Title: Developing Urban Elementary Teachers’ Responsiveness to Students’ Scientific Sense-Making
Abstract: Traditional elementary science teaching is documented as limited, fact- and activity-based, and disconnected from students’ lived experiences and scientific sense-making. Responsive science teaching has the potential to disrupt this status quo in order to increase science literacy for students who have been historically marginalized in science and school science. However, responsive science teaching is challenging due to the nature of its uncertainty and how different it is from most teachers’ “apprenticeships of observation”
Title: Active Learning 2.0: Being Intentionally Inclusive
Abstract: Active learning has many documented benefits for both students and instructors. Moreover, there is increasing evidence that it disproportionately benefits women, students of color, and students who were previously denied the same learning opportunities as others. However, the empirical evidence for this disproportionate benefit does not explain why it happens, nor does it guarantee that all students will benefit from active learning. In fact, my own experience with active learning is that it is difficult to do well and sometimes it can have detrimental effects on students if we are not careful.
Title: Using Automated Analysis to Reveal Student Thinking in STEM
Abstract: In the Automated Analysis of Constructed Response (AACR) Research Group, we develop constructed response assessment items and associated predictive machine learning models that allow formative evaluation of student writing. Our items and computerized analyses are particularly informative for revealing prevalent student ideas in large-enrollment, introductory STEM courses. We employ a mixed-methods approach to develop these questions and analytic tools, which reveal a rich and complex picture of student thinking about important disciplinary ideas across biology, statistics and chemistry.
Title: Importance of characterizing STEM faculty members’ instructional mindsets and practices in an era of instructional transformation
Bio: Marilyne Stains is an associate professor in the Department of Chemistry at the University of Nebraska-Lincoln. She received her Bachelor’s degree in Chemistry for the Université des Sciences de Luminy in Marseilles, France; her Master in quantum chemistry from the Université Paul Sabatier in Toulouse, France; her Ph.D. in Chemistry from the University of Arizona. She started her academic career at the University of Nebraska-Lincoln in 2011 and was promoted in 2016 to associate professor. Her research focuses on characterizing the extent, nature, and factors involved in the gap between instructional practices in science college classrooms and discipline-based education research.
Monday, October 22, 2018 (All day) to Friday, October 26, 2018 (All day)
Kellogg Hotel & Conference Center & on campus
University Outreach and Engagement and International Studies and Programs have partnered together on the Global Engagement Speaker Series. The series brings internationally renowned community engagement scholars to campus for a public talk and for a variety of interactions--class visits, department lunches, individual meetings with faculty and staff.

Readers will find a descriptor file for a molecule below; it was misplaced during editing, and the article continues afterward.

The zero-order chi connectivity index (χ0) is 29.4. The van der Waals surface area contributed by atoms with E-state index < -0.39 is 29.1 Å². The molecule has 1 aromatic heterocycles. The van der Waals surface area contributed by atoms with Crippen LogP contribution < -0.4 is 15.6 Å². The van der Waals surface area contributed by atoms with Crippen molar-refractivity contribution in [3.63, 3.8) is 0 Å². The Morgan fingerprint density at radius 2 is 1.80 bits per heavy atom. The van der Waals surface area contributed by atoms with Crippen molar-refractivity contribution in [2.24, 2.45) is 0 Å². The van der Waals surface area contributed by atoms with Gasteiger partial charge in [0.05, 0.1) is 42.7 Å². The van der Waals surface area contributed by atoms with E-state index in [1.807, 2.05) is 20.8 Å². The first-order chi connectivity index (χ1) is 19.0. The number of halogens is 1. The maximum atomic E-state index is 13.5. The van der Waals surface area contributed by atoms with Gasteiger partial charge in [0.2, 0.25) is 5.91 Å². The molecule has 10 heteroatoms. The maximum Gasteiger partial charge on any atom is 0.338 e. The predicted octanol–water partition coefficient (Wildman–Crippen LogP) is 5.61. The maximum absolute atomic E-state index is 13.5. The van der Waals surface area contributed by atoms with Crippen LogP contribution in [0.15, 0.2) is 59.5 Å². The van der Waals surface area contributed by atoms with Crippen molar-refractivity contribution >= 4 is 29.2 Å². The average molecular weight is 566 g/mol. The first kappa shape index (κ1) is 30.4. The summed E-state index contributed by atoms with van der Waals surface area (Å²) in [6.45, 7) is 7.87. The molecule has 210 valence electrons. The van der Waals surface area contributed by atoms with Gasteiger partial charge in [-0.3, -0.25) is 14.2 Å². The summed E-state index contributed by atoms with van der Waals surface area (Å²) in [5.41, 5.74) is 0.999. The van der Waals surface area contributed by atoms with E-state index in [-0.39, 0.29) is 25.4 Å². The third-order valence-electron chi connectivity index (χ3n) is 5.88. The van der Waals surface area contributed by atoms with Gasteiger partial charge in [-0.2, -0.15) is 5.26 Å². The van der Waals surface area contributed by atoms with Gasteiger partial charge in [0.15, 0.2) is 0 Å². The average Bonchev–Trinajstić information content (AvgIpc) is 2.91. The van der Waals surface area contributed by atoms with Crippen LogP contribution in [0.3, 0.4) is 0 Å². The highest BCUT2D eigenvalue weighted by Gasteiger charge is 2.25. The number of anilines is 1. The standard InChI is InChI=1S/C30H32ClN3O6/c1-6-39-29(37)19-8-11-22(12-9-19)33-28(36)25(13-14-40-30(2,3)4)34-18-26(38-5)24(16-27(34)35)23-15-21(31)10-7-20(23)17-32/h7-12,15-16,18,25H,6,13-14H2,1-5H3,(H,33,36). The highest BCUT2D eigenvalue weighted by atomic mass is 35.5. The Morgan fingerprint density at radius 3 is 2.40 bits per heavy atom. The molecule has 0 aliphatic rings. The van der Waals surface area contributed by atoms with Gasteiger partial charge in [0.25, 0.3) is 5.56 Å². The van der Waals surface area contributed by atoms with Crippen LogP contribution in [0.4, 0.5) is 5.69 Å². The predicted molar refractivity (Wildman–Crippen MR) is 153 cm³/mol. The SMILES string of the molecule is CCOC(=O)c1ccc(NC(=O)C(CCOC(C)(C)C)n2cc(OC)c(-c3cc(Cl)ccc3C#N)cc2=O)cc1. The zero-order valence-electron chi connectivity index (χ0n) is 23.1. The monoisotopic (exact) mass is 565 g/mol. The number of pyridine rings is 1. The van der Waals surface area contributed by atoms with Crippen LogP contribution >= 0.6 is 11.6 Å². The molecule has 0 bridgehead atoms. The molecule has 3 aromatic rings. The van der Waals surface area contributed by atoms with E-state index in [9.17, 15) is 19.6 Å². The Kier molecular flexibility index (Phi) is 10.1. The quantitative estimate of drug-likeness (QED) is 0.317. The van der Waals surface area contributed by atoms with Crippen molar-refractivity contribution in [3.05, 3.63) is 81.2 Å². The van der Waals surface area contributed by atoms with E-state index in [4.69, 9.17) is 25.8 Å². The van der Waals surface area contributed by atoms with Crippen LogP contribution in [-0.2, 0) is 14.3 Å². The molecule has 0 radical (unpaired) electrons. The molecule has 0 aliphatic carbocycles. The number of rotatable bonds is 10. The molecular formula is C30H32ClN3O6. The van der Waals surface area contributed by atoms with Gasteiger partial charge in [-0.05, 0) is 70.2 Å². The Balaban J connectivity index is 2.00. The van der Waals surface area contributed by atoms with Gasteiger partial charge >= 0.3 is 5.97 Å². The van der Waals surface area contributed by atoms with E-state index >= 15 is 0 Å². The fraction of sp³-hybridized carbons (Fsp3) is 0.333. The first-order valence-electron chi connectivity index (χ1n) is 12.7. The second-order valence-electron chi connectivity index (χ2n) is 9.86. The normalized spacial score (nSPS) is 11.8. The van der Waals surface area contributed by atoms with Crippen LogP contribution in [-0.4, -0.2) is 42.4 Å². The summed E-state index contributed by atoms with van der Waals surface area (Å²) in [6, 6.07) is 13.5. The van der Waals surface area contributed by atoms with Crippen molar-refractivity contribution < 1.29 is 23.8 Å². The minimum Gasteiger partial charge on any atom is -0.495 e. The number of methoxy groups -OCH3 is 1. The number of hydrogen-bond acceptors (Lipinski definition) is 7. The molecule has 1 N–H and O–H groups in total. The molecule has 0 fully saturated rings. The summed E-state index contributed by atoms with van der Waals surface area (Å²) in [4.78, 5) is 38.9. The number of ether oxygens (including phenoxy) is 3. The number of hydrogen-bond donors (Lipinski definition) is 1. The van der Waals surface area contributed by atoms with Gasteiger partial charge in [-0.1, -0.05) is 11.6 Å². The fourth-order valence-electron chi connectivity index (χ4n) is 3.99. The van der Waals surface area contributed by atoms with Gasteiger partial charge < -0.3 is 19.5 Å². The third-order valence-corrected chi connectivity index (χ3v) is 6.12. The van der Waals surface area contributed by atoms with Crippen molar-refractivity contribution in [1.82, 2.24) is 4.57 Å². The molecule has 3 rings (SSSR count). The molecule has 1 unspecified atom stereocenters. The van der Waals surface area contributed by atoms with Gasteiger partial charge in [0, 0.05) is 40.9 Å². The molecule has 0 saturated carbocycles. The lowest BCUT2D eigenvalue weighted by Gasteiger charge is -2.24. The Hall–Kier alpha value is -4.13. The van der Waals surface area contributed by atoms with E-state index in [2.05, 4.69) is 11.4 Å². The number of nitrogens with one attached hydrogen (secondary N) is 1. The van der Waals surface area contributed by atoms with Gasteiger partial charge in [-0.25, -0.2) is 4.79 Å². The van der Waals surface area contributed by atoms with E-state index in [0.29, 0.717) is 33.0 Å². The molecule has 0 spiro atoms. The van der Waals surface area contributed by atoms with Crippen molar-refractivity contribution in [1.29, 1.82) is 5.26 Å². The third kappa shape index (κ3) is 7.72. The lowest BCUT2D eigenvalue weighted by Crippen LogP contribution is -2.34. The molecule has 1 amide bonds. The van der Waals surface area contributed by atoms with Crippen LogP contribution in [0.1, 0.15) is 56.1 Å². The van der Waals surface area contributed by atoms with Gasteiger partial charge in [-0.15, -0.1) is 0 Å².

Friday, October 12, 2018 (All day) to Sunday, October 14, 2018 (All day)
Michigan State University
Registration is now open for our 2018 fall meeting, October 12-14, at Michigan State University. Click here to register (Registration is free for all MSU faculty, staff, and grad students!)
We are very excited about our two keynote speakers: Gail Burrill: President of the International Association of Statistics Educators (IASE) Ellen Peters: Director of OSU’s Cognitive and Affective Influences in Decision Making Lab (CAIDe)
This talk presents analysis of some of the ambiguities that arise among statements with the copular verb “is" in the mathematical language of textbooks as compared to day-to-day English language. We identify patterns in the construction and meaning of is statements using randomly selected examples from corpora representing the two linguistic registers. We categorize these examples according to the part of speech of the object word in the grammatical form “[subject] is [object].” In each such grammatical category, we compare the relative frequencies of the subcategories of logical relations conveyed by that construction.
Title: "Revolution in Engineering Education: Creating a more inclusive and meaningful environment for students and faculty"
Abstract: With an NSF Revolutionizing Engineering and Computer Science Departments (RED) grant, the School of Chemical, Biological and Environmental Engineering at Oregon State University seeks to create (1) a culture where everyone in the CBEE community feels valued and that they belong, and (2) to create a learning environment that prompts students and faculty to meaningfully connect curricular and co-curricular activities and experiences to each other and to professional practice. In this fourth year of the grant we are emphasizing embedding our learnings in the processes and routine practices of the School.